During a career-spanning interview on November 5 at 92Y in New York City, METALLICA drummer Lars Ulrich was asked which songs from the band’s “Black”, “Load” and “Reload” albums late METALLICA bassist Cliff Burton would have liked. “I’ve got an easy answer: all of ’em,” Lars responded. Next [question]! No. Listen, it’s a great question. I appreciate that.
“As I grow older, the one thing that I’m so shitty at is the what-if questions. What if this hadn’t happened? Or what if Cliff was still alive? Or what if the Earth was flat instead of round?” he continued. “It’s, like, okay, what if I was sitting over there and you were sitting over here, then we’d have a completely different conversation.
“I think that there would have been an evolution [if Cliff was still in METALLICA]. And, obviously, I believe very much that it’s the sum of the parts, the band. So if Cliff was still in the band, something else would have happened and those records would have some sort of different feel to them. It’s the same thing as saying, ‘What if Jason Newsted was still around now? What would [METALLICA‘s latest album] ‘Hardwired… [To Self-Destruct]’ sound like?’ You know what I mean? It’s great stuff, but I’m not the guy that can give you definitive answers.
“I think that, like with everything, Cliff was incredibly, incredibly opinionated and was actually quite inspiring to both James [Hetfield, METALLICA frontman] and I, because at that time, it was so much about a gang and a kind of collective, and then Cliff would just go… he would use the word ‘I’ a lot more and we would use the word ‘we,'” Lars said. “And so he was just very, sort of like, what he liked, what he didn’t like. But he also rolled along with and understood that there was a part of METALLICA that…Maybe he liked ‘Orion’ better than he liked something else. Do you know what I mean? I think that’s totally fine. Being in a collective, being in a group, being in a gang, it means you have to compromise. If not, then go be a solo artist.”
Asked what his feelings were after Burton died, Lars said: “I didn’t slow down long enough to feel. We were, at that age, unequipped to deal with that kind of tragedy and that kind of shock. We just jumped deeper into whatever vodka bottle was close and compartmentalized it.”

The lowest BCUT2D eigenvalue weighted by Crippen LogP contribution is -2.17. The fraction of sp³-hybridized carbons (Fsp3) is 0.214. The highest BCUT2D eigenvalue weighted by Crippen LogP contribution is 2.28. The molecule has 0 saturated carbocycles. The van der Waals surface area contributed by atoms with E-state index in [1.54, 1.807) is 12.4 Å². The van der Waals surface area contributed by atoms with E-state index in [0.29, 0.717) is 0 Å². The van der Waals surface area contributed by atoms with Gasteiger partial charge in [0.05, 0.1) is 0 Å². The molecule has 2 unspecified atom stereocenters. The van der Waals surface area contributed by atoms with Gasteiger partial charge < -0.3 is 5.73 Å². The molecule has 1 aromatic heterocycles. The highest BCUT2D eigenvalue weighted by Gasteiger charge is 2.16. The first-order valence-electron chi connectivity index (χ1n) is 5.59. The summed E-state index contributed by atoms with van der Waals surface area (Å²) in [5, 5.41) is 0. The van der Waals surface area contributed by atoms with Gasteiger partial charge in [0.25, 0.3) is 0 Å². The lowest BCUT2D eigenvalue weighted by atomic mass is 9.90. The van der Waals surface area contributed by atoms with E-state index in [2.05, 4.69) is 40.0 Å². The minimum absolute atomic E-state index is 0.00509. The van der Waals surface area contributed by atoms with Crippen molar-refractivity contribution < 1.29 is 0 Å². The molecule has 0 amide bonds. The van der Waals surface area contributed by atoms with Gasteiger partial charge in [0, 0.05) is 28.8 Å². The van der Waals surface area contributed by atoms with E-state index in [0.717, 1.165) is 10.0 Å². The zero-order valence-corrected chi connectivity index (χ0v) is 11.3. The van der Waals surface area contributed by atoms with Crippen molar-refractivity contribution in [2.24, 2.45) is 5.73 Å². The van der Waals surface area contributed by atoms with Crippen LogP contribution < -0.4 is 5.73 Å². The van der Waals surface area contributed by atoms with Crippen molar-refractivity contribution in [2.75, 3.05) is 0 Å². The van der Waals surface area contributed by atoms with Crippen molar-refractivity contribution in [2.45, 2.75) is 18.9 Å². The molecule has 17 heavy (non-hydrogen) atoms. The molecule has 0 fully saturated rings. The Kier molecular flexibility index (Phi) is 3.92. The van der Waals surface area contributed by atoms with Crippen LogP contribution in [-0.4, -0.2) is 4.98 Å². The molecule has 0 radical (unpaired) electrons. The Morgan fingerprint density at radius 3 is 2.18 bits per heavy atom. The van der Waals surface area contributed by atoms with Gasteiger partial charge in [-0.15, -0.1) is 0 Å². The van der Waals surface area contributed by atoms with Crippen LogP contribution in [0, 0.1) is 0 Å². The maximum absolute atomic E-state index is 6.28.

Ulrich said that he was never scared that METALLICA was going to come to an end after Cliff‘s death “because I think, actually, the way that we dealt with it was that we never made that an option. I don’t think there was ever a conversation that I was part of where we sat and said, ‘What should we do now?'” he explained. “It was more like, ‘How quickly can we get it back on track?’ And we realized very quickly that, at 22 years old, the quicker we got it back on track, the less we would have to deal with it. And it was sort of under the auspice of ‘Cliff would have wanted it that way.’ And I think that, yes, Cliff would have wanted it that way. We may have heard ourselves say that a little too much. But when you’re 22 years old, you don’t know how to deal with this shit.”
In a 2016 interview with TeamRock, Hetfield was asked what he thought Burton might have felt about the drastic changes in METALLICA‘s look and sound that the band made through the 1990s and early 2000s with albums like “Load”, “Reload” and “St. Anger”. Hetfield replied: “Well, I certainly would have thought there would have been some resistance, for sure. I think the ‘Black Album’ was a great album and I appreciate the fact that we did have the balls to do that… I would certainly think that the ‘Load’ and ‘Reload’ [era], I would have had an ally that was very against it all — the reinvention or the U2 version of METALLICA.”
Following the “Load”/“Reload” albums and tour, METALLICA went into a tailspin that resulted in the exit of bassist Jason Newsted, Hetfield spending the better part of a year in rehab and the band nearly splitting up.
METALLICA returned to a heavier style more reminiscent of its early albums on 2008’s “Death Magnetic”, while its new disc, “Hardwired… To Self-Destruct”, arrived last November.
On September 27, 1986, Burton lost his life at the age of 24 in a coach crash near Ljungby, Sweden. His huge talent and achievements were chronicled in book form with the 2009 global publication of “To Live Is To Die: The Life And Death Of Metallica’s Cliff Burton”, written by U.K.-based author Joel McIver and published by Jawbone Press. The foreword was provided by METALLICA guitarist Kirk Hammett.